© 2023 WOSU Public Media
Play Live Radio
Next Up:
Available On Air Stations

Interactive Audio Adds To Olympic Viewing Experience

The future of TV includes personalizing the sound.
Fraunhofer IIS
The future of TV includes personalizing the sound.

Have you ever wanted to turn down the sound of a TV sports announcer and turn up the crowd noise or hear the coaching? It's possible with 3D audio technology from Fraunhofer available in South Korea for the 2018 Winter Olympics.

The German company rolled out its MPEG-H audio last spring in South Korea and broadcasters are planning to incorporate it into their Olympics coverage. It is not yet available in the U.S.

The 3D audio is in three different formats:

  • Immersive Sound - Increase the realism of sound.
  • Interactive Audio - Gives consumers the ability to adjust the sound mix to their preferences.
  • Universal Delivery - MPEG-H tailors playback to sound best on any device and in any environment.


Fraunhofer technology consultant Stefan Meltzer says the sound isn't just for the Olympics. "Imagine you are listening to it on a mobile phone or tablet and, if you listen at home, everything is quiet. It's nice. But if you listen to the same content at the train station or the airport, then you have a lot of environmental noise. In this case, you would like to raise the dialogue and not the overall volume to have a better understanding of what's spoken."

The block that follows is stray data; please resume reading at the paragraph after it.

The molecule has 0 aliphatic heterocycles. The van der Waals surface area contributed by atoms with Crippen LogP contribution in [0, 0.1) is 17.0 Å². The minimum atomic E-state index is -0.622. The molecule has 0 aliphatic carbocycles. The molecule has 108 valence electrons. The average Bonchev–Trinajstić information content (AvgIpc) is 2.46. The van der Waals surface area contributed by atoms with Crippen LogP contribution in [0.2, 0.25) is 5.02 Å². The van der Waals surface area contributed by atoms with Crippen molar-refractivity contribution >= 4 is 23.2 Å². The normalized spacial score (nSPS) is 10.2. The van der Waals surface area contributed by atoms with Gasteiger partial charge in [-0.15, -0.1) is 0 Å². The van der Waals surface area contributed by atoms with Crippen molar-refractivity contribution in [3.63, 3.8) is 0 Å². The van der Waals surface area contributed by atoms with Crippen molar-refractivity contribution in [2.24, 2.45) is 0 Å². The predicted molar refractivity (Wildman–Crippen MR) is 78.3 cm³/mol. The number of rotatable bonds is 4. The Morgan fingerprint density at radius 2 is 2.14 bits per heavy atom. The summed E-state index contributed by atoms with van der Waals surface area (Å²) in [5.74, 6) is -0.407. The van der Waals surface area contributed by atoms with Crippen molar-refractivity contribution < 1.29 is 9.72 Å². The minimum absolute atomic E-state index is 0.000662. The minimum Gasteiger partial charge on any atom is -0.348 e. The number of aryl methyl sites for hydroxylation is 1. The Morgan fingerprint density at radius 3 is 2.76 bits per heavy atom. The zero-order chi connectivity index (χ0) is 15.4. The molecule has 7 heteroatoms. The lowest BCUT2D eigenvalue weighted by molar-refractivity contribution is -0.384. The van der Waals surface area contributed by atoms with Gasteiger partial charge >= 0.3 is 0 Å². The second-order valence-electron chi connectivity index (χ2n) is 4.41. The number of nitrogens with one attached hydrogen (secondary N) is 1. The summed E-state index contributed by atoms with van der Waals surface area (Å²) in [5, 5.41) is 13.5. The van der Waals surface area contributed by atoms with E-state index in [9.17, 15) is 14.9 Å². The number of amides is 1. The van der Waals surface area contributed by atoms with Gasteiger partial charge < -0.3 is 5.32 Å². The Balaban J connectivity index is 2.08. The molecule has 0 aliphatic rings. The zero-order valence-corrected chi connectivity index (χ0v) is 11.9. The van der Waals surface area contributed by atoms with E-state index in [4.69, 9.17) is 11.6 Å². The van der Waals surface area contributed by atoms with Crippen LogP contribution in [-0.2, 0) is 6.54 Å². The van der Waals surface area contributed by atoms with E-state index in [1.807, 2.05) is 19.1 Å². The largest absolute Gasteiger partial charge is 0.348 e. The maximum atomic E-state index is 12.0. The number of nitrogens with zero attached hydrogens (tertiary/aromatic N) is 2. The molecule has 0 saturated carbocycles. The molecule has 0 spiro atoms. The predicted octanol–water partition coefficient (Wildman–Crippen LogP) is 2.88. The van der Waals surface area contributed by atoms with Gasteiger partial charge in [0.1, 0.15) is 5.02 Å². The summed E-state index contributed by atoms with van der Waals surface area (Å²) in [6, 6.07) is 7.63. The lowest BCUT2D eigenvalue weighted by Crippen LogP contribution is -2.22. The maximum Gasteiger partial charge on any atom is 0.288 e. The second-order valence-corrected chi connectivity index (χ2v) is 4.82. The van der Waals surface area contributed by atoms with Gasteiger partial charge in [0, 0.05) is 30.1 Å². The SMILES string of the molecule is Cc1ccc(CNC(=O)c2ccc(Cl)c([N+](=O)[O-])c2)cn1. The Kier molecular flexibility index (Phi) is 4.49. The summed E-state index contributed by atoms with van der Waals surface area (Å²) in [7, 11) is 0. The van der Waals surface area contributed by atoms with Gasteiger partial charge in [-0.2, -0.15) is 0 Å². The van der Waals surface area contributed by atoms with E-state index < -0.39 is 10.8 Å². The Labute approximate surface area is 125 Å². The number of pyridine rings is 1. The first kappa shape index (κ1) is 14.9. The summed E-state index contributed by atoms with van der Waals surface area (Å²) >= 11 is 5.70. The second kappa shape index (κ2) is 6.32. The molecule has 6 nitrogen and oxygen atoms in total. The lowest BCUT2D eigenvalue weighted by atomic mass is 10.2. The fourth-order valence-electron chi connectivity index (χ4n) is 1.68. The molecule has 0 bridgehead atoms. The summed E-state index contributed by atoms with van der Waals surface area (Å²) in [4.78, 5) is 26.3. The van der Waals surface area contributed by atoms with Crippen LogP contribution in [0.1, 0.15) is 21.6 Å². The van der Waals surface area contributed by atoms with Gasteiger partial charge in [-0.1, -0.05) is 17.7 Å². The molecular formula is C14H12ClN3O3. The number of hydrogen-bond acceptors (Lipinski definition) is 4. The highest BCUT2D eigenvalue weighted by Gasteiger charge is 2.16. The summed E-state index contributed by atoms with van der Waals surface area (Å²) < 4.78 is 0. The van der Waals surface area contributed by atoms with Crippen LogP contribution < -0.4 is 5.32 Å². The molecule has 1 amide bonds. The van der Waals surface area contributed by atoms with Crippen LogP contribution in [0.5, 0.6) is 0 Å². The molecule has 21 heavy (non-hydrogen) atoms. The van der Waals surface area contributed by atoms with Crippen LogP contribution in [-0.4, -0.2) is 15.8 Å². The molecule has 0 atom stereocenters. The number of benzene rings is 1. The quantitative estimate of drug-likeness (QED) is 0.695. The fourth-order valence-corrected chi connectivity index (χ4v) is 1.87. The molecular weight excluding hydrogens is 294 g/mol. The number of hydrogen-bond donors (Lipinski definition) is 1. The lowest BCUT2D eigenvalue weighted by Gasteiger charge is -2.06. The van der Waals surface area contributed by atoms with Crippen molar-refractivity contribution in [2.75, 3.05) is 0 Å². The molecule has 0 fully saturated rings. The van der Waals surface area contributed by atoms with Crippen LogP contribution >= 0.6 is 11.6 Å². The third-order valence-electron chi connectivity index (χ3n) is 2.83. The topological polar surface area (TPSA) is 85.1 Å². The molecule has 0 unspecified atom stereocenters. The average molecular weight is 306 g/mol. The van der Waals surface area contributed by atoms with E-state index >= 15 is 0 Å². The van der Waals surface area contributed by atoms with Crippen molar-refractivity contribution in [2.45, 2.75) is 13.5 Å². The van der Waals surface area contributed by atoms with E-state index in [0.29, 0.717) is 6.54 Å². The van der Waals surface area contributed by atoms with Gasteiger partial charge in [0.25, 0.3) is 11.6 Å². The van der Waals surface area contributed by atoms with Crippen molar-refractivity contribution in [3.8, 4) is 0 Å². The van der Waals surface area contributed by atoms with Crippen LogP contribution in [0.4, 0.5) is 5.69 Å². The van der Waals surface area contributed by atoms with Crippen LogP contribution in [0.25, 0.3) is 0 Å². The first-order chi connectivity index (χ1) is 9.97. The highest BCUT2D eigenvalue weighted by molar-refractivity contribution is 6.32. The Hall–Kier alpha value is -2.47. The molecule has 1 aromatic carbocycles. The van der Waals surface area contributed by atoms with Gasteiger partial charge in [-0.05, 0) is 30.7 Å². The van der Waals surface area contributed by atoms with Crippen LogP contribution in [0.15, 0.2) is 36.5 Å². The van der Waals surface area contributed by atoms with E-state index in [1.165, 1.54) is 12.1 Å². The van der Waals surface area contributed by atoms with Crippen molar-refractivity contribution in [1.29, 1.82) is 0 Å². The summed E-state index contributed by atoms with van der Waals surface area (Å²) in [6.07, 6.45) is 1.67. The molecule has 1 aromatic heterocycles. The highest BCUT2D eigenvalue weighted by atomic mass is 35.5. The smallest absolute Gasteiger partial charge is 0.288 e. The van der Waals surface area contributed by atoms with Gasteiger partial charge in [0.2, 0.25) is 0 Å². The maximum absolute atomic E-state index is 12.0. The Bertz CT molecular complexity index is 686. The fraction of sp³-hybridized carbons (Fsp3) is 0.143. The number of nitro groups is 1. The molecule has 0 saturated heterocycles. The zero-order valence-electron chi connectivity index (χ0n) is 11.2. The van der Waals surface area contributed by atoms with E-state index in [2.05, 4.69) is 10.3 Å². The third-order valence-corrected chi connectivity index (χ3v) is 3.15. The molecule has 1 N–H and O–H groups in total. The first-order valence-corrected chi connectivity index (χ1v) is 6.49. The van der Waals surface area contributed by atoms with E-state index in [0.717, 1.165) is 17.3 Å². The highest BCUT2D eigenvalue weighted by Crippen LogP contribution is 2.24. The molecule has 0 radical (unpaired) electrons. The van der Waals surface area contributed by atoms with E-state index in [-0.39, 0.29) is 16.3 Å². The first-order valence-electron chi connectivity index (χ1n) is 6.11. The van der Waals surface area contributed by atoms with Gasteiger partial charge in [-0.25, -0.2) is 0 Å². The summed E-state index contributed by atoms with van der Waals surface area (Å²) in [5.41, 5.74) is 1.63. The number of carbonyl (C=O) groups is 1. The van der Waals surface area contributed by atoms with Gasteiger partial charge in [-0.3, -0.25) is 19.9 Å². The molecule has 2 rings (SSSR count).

By 2020, MPEG-H will be available in all of Korea with enabled TVs from Samsung and LG. It's unclear when the technology will be available for the rest of the world.

Fraunhofer is also involved in virtual reality. The company doesn't make the hardware but licenses the codecs and helps companies understand how to capture 3D audio. Codecs are devices that compress the data to enable faster transmission and decompress received data.


Copyright 2021 91.7 WVXU. To see more, visit 91.7 WVXU.

With more than 30 years of journalism experience in the Greater Cincinnati market, Ann Thompson brings a wealth of knowledge and expertise to her reporting. She has reported for WKRC, WCKY, WHIO-TV, Metro Networks and CBS/ABC Radio. Her work has been recognized by the Associated Press and the Society of Professional Journalists. In 2019 and 2011 A-P named her “Best Reporter” for large market radio in Ohio. She has won awards from the Association of Women in Communications and the Alliance for Women in Media. Ann reports regularly on science and technology in Focus on Technology.